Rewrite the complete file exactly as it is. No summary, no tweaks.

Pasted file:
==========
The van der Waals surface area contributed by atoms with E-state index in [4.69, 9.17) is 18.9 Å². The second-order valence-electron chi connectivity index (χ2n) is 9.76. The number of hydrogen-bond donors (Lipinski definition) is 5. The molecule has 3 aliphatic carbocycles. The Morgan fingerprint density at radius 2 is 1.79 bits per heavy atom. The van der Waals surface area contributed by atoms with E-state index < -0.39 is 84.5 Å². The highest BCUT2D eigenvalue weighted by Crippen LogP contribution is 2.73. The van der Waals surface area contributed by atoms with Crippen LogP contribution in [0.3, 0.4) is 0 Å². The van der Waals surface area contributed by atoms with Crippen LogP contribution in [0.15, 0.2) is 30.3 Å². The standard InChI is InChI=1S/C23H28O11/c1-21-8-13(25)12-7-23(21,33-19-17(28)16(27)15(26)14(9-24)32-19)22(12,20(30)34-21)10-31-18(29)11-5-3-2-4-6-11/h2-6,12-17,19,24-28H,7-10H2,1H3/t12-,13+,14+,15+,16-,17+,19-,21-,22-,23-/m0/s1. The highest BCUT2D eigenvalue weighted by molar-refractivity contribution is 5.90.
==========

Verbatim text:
The van der Waals surface area contributed by atoms with E-state index in [4.69, 9.17) is 18.9 Å². The second-order valence-electron chi connectivity index (χ2n) is 9.76. The number of hydrogen-bond donors (Lipinski definition) is 5. The molecule has 3 aliphatic carbocycles. The Morgan fingerprint density at radius 2 is 1.79 bits per heavy atom. The van der Waals surface area contributed by atoms with E-state index < -0.39 is 84.5 Å². The highest BCUT2D eigenvalue weighted by Crippen LogP contribution is 2.73. The van der Waals surface area contributed by atoms with Crippen LogP contribution in [0.3, 0.4) is 0 Å². The van der Waals surface area contributed by atoms with Crippen LogP contribution in [0.15, 0.2) is 30.3 Å². The standard InChI is InChI=1S/C23H28O11/c1-21-8-13(25)12-7-23(21,33-19-17(28)16(27)15(26)14(9-24)32-19)22(12,20(30)34-21)10-31-18(29)11-5-3-2-4-6-11/h2-6,12-17,19,24-28H,7-10H2,1H3/t12-,13+,14+,15+,16-,17+,19-,21-,22-,23-/m0/s1. The highest BCUT2D eigenvalue weighted by molar-refractivity contribution is 5.90.